A Palestinian construction worker commandeered a construction vehicle and rampaged through central Jerusalem on Wednesday afternoon, killing three people in what police later described as the spontaneous act of a lone attacker.
Dozens were injured as the front-loader flattened cars and flipped a crowded bus before its driver was shot dead by an Israeli soldier on leave who scrambled onto the vehicle.
Though the attack evoked memories of the politically motivated suicide bombings that demoralized Jerusalem during the second Palestinian uprising, police said that the man appeared to have no ties to militant groups.
“This appears to have been a spontaneous attack,” Israeli Police Commissioner Dudi Cohen said.
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Three militant Palestinian groups claimed responsibility for the rampage, but police officials dismissed all of them as groundless.
Police identified the driver as Hosam Dwayyat, a married, 30-year-old father of two who lived in predominantly Arab East Jerusalem. Israel's Channel 2 reported that Dwayyat had served two years in prison for rape and attempted murder.
Palestinian Authority negotiators condemned the attack, while Hamas leaders called it a natural response to Israel's repeated military raids in the West Bank.
The attack took place on Jaffa Road, one of Jerusalem's busiest streets. Shortly before noon, the driver lurched out of a construction site off Jaffa Road and began rolling over cars.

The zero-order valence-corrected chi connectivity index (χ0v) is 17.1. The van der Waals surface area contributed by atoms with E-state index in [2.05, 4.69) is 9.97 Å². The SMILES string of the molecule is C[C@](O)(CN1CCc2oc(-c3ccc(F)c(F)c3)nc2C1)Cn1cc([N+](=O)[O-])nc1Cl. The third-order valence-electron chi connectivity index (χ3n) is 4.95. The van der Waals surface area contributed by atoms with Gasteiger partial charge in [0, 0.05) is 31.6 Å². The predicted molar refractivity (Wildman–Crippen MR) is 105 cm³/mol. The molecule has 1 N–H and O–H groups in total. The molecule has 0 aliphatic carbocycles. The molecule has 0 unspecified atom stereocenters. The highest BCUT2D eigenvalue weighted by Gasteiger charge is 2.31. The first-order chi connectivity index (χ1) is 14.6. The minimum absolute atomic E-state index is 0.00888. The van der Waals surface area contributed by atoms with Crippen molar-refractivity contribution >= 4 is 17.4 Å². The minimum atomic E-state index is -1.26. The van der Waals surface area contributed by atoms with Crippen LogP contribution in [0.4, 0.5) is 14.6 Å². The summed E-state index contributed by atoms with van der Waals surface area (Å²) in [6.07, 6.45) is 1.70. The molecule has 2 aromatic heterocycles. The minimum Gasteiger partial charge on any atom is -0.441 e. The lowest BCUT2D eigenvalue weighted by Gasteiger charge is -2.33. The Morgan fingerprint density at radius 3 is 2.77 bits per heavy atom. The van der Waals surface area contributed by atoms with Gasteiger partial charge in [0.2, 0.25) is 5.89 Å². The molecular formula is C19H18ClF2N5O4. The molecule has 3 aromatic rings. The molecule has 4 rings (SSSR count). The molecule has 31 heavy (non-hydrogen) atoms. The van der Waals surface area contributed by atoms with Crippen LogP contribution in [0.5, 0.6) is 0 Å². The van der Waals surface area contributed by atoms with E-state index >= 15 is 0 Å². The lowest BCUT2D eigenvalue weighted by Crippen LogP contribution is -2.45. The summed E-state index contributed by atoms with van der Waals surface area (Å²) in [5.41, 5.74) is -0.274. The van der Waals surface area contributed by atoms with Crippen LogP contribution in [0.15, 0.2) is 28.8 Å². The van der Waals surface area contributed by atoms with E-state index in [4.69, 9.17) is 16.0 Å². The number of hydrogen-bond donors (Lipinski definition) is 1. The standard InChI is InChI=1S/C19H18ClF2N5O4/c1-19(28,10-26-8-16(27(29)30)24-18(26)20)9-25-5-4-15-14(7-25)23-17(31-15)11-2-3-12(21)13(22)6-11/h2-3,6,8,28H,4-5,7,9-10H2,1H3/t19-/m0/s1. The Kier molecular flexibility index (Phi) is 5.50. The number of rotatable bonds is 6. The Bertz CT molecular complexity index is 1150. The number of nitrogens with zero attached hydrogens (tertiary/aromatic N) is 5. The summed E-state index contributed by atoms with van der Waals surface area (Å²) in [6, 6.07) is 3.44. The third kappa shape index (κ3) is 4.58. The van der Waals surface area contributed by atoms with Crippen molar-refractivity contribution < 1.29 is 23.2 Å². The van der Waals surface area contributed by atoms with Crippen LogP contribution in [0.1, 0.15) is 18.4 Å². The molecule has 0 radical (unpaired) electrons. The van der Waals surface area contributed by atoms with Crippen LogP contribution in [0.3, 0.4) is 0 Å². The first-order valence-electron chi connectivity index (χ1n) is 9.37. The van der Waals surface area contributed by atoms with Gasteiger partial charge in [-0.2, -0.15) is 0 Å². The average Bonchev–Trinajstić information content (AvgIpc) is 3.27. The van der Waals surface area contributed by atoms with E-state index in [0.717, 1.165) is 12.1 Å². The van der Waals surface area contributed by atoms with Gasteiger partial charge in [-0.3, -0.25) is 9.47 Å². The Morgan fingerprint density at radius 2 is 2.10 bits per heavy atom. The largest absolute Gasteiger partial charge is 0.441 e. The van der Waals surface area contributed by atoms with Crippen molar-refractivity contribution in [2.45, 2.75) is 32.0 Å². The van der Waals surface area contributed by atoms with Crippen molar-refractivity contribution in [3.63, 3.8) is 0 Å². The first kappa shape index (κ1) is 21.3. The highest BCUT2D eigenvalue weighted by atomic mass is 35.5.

Ami Dayan, a resident from Kiryat Gat in southern Israel, emerged from an office building to see the front-loader heading for a line of public buses on Jaffa Street.
“It hit the first bus, then hit a second bus with the scoop with the people inside,” Dayan said. “It turned it over and kept slamming into the bus over and over. Then it went on top of a car with a family inside.”
The attack created confusion and pandemonium as people scrambled for safety.
Assaf Nadav, the driver of the bus that the front-loader flipped on its side, said he wasn't sure what was going on when he saw people running away from the construction vehicle as it headed toward him.
“He hit me lightly and I rolled down my window to ask him what he was doing when I saw him lower the scoop and turn the bus upside down,” Nadav said on Israel Radio. “Screaming would be an understatement.”
Two armed men and a police officer scrambled onto the vehicle, wrestled with the driver, then shot him, Israeli Police spokesman Mickey Rosenfeld said.
The men thought the attack was over, but the driver then lurched forward in a scene captured by nearby cameramen.
In a video that aired on Israeli television, one person rolled out of the way of the Caterpillar as the three armed Israelis wrestled with the driver. A man in shorts and a T-shirt, later identified in Israeli news reports as an 18-year-old Israeli soldier, shot the driver twice in the head. The police officer then fired a final shot in the back of the head of the now-lifeless driver.